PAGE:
So the way we looked at it was the humor came from intellect, right? And we said, these characters, particularly Bucky, were in Zemo’s eyes broken toys. Everything after that is Daniel Bruhl, man. Like, the way he played with scenes and the little micro-reactions he was having and all that. He took the spirit of that wide description and just turned it into a layered, ongoing, charming-ass run throughout the series. And he deserved full credit for that. He went beyond what we ever could have hoped for with giving Zemo personality. And yeah, no one will ever forgive him for what he’s done. And he knows that. He knows he can’t be redeemed from that. And I don’t think he’s pursuing redemption like many of the characters are. He was never pursuing redemption. He owns what happened, he has a valid opinion on why he’s doing what he’s doing. And then the rest of it is Daniel Bruhl, adding sauce to it.
On another note, early on in the season there was a strain of criticism online about the premiere episode’s opening sequence. Falcon and Air Force Lieutenant Joaquin Torres fly into Tunisia and beat up some baddies. Some critics thought this felt like a glorification of the military, something of a piece with Captain Marvel’s embrace of the Air Force. The rest of the season does complicate that notion: Sam explicitly lays blame on the world’s governments for the dislocation and neglect of people like Karli and the Flag Smashers. But I wondered if that was something you and the writers thought of while writing the season.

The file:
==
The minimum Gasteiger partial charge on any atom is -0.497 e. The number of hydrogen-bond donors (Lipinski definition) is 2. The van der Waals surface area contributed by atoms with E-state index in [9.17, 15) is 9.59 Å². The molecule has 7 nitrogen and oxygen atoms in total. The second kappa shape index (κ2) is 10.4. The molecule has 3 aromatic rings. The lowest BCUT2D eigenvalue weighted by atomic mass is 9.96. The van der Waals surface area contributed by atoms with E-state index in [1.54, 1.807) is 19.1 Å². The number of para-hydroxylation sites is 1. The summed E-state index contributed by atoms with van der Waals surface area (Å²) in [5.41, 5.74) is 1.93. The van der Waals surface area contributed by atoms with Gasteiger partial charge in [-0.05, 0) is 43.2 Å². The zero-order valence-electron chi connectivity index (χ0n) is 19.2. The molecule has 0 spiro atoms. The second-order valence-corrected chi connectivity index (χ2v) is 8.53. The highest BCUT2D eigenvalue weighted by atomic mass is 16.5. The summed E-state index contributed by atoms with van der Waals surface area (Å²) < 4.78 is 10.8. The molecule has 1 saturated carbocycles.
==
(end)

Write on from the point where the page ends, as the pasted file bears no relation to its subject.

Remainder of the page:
Nah, we wrote a character story into it. I hadn’t seen them criticisms, so I’m not, you know—but thank you for hurting my feelings with that. Nah, I’m joking. (Laughs.) Listen, we approach everything trying to be responsible while trying to be honest, you know what I’m saying? And whether people felt like we had shortcomings on some of that, you know, the effort is put in to be responsible.